Dressing a fighter, in this day and age, is pretty much a waste. I get the argument for it, and I don't totally disagree. But, if John Scott is gonna take out Loui Eriksson, he's gonna do it. If James Neal is gonna knee Brad Marchand in the head, he's gonna do it. Having an enforcer just means you get to respond after the fact and make some kind of silly "statement" that doesn't really need to be made in the first place and isn't going to do much good. (ZOMG! Our guy who gets paid to take issue with transgressions takes issue with your transgression! What a statement!) Because, honestly, in all our years of not dressing an enforcer, how many times has a guy taken a clear-cut "run" at one of our soft Euro stars and badly injured him? We're talking, what, maybe five incidents? Which is probably at or below the league average over that span of time. Because, again, enforcers don't really deter. They just make "statements" after the fact. And then it happens again, and they get to make another "statement," after the fact.
This isn't the '80s, guys. This isn't the Norris Division. There aren't 18 fights per game. Today's game is not nearly as rough-and-tumble and dirty. It's won mostly with speed and skill. Why are the Avalanche winning so much this season? Because they're fast and they can score in bunches (and their goalies have been great). We can't score to save our lives, so, if anything, we might actually need more skill. Certainly we need to be more fleet of foot.
Not that I don't think we need to get tougher. We do. But we have to be reasonable about it. It has to be a change that'll help us win more games and ultimately win a Cup. Not something to make us feel like bigger men, because, ho ho ho, now we have a face-puncher to hide behind! That's how a man takes care of business! He hides behind a hired gun! I'd rather have more overall team toughness - though, again, we need to find a way to score more. So there has to be a balance. Not saying the two - skill and toughness - are mutually exclusive. I'm saying, basically, you can't just load up on one-dimensional tough guys and think it's going to make things a whole lot better, on any front.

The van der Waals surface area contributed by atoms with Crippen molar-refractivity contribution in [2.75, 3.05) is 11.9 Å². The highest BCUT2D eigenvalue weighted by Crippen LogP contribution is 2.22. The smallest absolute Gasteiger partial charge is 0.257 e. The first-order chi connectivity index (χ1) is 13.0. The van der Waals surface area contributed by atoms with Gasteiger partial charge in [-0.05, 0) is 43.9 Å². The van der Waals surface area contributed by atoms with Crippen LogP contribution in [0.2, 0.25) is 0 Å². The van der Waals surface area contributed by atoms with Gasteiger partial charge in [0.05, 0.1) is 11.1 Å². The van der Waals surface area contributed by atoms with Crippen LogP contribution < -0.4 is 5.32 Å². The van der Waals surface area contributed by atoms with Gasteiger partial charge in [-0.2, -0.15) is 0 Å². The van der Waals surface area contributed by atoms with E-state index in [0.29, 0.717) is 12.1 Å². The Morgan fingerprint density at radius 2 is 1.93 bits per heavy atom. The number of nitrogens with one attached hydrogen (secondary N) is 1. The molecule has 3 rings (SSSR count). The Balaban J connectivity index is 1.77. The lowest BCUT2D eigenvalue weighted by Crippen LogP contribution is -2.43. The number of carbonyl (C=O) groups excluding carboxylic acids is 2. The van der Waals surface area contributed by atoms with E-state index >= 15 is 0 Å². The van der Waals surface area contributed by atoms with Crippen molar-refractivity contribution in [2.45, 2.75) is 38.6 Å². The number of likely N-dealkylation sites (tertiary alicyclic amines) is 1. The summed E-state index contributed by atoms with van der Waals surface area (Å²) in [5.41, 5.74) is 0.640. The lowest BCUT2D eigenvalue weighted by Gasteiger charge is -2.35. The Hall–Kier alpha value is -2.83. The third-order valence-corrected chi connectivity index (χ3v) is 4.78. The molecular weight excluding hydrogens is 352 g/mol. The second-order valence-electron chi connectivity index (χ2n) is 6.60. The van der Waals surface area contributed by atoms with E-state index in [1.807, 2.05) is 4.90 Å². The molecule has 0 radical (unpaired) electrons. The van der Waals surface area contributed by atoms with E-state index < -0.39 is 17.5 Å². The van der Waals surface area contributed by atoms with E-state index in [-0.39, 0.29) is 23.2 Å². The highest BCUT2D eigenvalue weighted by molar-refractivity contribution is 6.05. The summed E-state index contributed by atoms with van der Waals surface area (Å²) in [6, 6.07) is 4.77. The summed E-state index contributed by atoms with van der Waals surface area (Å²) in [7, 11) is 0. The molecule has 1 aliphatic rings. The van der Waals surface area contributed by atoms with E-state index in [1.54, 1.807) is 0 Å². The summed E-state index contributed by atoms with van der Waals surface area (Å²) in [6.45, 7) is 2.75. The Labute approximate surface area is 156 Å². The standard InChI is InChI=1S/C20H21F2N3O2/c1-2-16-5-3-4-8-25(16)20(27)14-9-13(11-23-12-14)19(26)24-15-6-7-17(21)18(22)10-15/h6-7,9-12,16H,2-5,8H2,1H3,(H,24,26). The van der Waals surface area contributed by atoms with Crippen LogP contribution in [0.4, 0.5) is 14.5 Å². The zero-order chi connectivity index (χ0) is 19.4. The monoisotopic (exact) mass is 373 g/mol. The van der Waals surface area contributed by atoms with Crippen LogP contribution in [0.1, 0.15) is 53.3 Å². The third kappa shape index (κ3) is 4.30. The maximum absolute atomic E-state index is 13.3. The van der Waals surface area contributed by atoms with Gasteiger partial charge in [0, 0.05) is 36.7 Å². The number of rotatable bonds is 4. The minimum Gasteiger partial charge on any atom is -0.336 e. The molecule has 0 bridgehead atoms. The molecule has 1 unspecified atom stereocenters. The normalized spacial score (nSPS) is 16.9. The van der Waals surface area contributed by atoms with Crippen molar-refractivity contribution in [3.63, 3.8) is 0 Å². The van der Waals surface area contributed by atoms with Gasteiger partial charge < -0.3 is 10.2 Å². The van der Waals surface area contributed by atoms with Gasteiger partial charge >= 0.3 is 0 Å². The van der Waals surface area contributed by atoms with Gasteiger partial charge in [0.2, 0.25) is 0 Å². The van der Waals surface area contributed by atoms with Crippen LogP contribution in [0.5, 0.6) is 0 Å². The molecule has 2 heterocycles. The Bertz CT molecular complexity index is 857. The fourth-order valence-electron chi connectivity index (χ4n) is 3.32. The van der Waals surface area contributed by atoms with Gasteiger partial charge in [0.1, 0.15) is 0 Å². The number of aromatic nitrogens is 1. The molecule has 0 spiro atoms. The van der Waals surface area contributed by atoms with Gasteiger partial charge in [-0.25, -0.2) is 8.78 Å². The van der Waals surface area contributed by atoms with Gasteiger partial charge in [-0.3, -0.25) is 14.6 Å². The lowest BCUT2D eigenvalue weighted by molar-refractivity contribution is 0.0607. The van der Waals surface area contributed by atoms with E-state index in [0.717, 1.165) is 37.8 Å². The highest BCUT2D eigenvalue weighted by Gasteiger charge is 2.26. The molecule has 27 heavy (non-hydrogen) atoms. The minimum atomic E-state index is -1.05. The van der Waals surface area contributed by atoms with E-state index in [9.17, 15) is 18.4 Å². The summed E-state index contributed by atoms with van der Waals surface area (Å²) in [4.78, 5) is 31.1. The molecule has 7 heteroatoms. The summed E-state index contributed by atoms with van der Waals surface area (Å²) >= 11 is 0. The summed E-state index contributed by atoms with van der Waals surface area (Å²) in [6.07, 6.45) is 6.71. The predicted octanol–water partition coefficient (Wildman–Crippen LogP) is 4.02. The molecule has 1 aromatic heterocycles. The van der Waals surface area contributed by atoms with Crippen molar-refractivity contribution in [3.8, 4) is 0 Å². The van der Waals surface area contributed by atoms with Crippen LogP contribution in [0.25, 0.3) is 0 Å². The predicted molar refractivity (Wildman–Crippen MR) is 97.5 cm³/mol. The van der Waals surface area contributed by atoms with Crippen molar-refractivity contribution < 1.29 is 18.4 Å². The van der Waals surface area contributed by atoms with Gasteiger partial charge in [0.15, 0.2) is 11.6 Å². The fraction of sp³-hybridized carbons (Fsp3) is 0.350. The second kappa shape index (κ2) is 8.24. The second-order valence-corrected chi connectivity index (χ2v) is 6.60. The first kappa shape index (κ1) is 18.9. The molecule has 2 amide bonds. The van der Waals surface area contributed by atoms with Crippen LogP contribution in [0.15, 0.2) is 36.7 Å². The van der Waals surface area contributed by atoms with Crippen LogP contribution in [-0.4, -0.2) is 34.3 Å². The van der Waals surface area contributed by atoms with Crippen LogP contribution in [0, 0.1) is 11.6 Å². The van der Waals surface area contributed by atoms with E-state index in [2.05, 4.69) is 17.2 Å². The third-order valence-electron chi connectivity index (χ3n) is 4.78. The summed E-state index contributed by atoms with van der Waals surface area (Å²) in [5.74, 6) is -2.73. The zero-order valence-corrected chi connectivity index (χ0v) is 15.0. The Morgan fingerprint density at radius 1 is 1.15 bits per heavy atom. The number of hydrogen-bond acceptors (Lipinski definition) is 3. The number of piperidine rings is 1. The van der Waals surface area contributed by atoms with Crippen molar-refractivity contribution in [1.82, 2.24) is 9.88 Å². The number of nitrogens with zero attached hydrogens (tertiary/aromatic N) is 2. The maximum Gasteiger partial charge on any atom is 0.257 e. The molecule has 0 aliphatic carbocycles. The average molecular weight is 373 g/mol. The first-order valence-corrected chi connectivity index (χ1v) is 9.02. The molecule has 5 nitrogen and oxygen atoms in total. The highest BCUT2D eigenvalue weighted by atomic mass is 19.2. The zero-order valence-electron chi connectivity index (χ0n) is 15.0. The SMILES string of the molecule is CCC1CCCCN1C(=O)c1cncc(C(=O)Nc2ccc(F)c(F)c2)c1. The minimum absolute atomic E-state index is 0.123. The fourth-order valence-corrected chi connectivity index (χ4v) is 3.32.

If it were up to me, I'd take a good look at Ott and Westgarth this summer. I'd almost never dress the latter, but I'd have him just in case things get ludicrous and an actual statement has to be made. Or I'd play him with Datsyuk and Zetterberg. Because that'd be awesome. (Not being sarcastic.) As for Ott - he's a pain in the ass who's not afraid to mix it up, throw his weight around, drop the gloves. Ott and Westgarth. That might be a nice first baby step on the road to getting tougher as a team.
I think most of it actually comes down to Babcock. He needs to preach a tougher, more aggressive and intense style. We generally play with no life, no oomph. Or, we'll have little flashes of intensity, but that's it. That has to change. We, as a team, have to bring it. Every shift, every game. We have to push the pace. We have to play to win, not to "not lose." We have to win those little battles that add up over 60 minutes. We have to be engaged and electric. I'd take all that over throwing three fighters into the mix.
We're playing passive. Playing not to lose. We have no heart, no jump, no moxy. No life. Some of it is the injuries, but that's not a valid excuse for what I'm talking about. We're not bringing it, and, though I hate to say it, that's a coaching issue. I'm not saying we need a new head coach and staff. I'm not necessarily saying Babs is doing anything wrong. But we need to come to play, and then play, and then do that for 60(+) minutes. We're not doing that. Why? How does that happen with a team and organization and franchise like this one?